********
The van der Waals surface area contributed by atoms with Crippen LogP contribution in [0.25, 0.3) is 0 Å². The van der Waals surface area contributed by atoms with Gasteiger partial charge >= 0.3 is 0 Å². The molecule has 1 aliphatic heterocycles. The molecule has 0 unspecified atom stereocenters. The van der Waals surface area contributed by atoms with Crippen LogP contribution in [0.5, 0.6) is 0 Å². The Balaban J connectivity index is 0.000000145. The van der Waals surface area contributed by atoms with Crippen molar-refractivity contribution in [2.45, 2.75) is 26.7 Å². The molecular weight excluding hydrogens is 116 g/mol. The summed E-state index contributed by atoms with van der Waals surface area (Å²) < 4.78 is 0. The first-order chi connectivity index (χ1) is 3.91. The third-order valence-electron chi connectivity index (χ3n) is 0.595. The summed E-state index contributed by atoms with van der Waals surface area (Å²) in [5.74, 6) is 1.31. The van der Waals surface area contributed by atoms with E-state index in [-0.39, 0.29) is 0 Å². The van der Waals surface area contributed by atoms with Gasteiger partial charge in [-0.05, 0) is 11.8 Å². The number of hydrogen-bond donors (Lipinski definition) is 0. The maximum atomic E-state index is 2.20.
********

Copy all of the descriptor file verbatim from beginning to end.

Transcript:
The van der Waals surface area contributed by atoms with Crippen LogP contribution in [0.25, 0.3) is 0 Å². The van der Waals surface area contributed by atoms with Gasteiger partial charge >= 0.3 is 0 Å². The molecule has 1 aliphatic heterocycles. The molecule has 0 unspecified atom stereocenters. The van der Waals surface area contributed by atoms with Crippen LogP contribution in [0.5, 0.6) is 0 Å². The Balaban J connectivity index is 0.000000145. The van der Waals surface area contributed by atoms with Crippen molar-refractivity contribution in [2.45, 2.75) is 26.7 Å². The molecular weight excluding hydrogens is 116 g/mol. The summed E-state index contributed by atoms with van der Waals surface area (Å²) < 4.78 is 0. The first-order chi connectivity index (χ1) is 3.91. The third-order valence-electron chi connectivity index (χ3n) is 0.595. The summed E-state index contributed by atoms with van der Waals surface area (Å²) in [5.74, 6) is 1.31. The van der Waals surface area contributed by atoms with E-state index in [-0.39, 0.29) is 0 Å². The van der Waals surface area contributed by atoms with Gasteiger partial charge in [-0.05, 0) is 11.8 Å². The number of hydrogen-bond donors (Lipinski definition) is 0. The maximum atomic E-state index is 2.20.